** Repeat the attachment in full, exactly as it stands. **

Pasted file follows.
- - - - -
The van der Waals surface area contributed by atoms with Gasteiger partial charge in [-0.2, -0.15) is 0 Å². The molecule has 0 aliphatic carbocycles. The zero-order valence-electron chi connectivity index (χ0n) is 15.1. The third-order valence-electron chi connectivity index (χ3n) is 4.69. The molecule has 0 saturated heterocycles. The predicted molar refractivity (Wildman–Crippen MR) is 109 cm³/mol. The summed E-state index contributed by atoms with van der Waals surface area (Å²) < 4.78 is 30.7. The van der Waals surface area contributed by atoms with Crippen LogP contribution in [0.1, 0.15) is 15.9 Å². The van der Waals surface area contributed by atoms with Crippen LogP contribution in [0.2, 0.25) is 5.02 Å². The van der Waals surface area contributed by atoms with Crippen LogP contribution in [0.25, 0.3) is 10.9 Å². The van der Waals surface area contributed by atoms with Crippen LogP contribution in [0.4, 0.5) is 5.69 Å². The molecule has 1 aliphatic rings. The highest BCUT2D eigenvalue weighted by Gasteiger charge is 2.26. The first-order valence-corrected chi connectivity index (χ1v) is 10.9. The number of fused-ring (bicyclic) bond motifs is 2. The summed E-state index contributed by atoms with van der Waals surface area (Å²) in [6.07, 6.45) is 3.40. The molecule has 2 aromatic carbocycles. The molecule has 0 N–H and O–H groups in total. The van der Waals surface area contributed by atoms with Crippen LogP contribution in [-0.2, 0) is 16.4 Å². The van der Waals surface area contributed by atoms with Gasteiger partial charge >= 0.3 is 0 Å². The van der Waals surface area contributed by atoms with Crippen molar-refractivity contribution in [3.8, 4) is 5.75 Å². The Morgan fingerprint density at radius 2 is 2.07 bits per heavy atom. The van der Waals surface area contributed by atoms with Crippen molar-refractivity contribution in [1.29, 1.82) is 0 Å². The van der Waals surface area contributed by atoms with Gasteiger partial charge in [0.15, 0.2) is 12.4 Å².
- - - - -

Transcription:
The van der Waals surface area contributed by atoms with Gasteiger partial charge in [-0.2, -0.15) is 0 Å². The molecule has 0 aliphatic carbocycles. The zero-order valence-electron chi connectivity index (χ0n) is 15.1. The third-order valence-electron chi connectivity index (χ3n) is 4.69. The molecule has 0 saturated heterocycles. The predicted molar refractivity (Wildman–Crippen MR) is 109 cm³/mol. The summed E-state index contributed by atoms with van der Waals surface area (Å²) < 4.78 is 30.7. The van der Waals surface area contributed by atoms with Crippen LogP contribution in [0.1, 0.15) is 15.9 Å². The van der Waals surface area contributed by atoms with Crippen LogP contribution in [0.2, 0.25) is 5.02 Å². The van der Waals surface area contributed by atoms with Crippen LogP contribution in [0.25, 0.3) is 10.9 Å². The van der Waals surface area contributed by atoms with Crippen LogP contribution in [0.4, 0.5) is 5.69 Å². The molecule has 1 aliphatic rings. The highest BCUT2D eigenvalue weighted by Gasteiger charge is 2.26. The first-order valence-corrected chi connectivity index (χ1v) is 10.9. The number of fused-ring (bicyclic) bond motifs is 2. The summed E-state index contributed by atoms with van der Waals surface area (Å²) in [6.07, 6.45) is 3.40. The molecule has 2 aromatic carbocycles. The molecule has 0 N–H and O–H groups in total. The van der Waals surface area contributed by atoms with Crippen LogP contribution in [-0.2, 0) is 16.4 Å². The van der Waals surface area contributed by atoms with Gasteiger partial charge >= 0.3 is 0 Å². The van der Waals surface area contributed by atoms with Crippen molar-refractivity contribution in [3.8, 4) is 5.75 Å². The Morgan fingerprint density at radius 2 is 2.07 bits per heavy atom. The van der Waals surface area contributed by atoms with Crippen molar-refractivity contribution in [1.29, 1.82) is 0 Å². The van der Waals surface area contributed by atoms with Gasteiger partial charge in [0.15, 0.2) is 12.4 Å².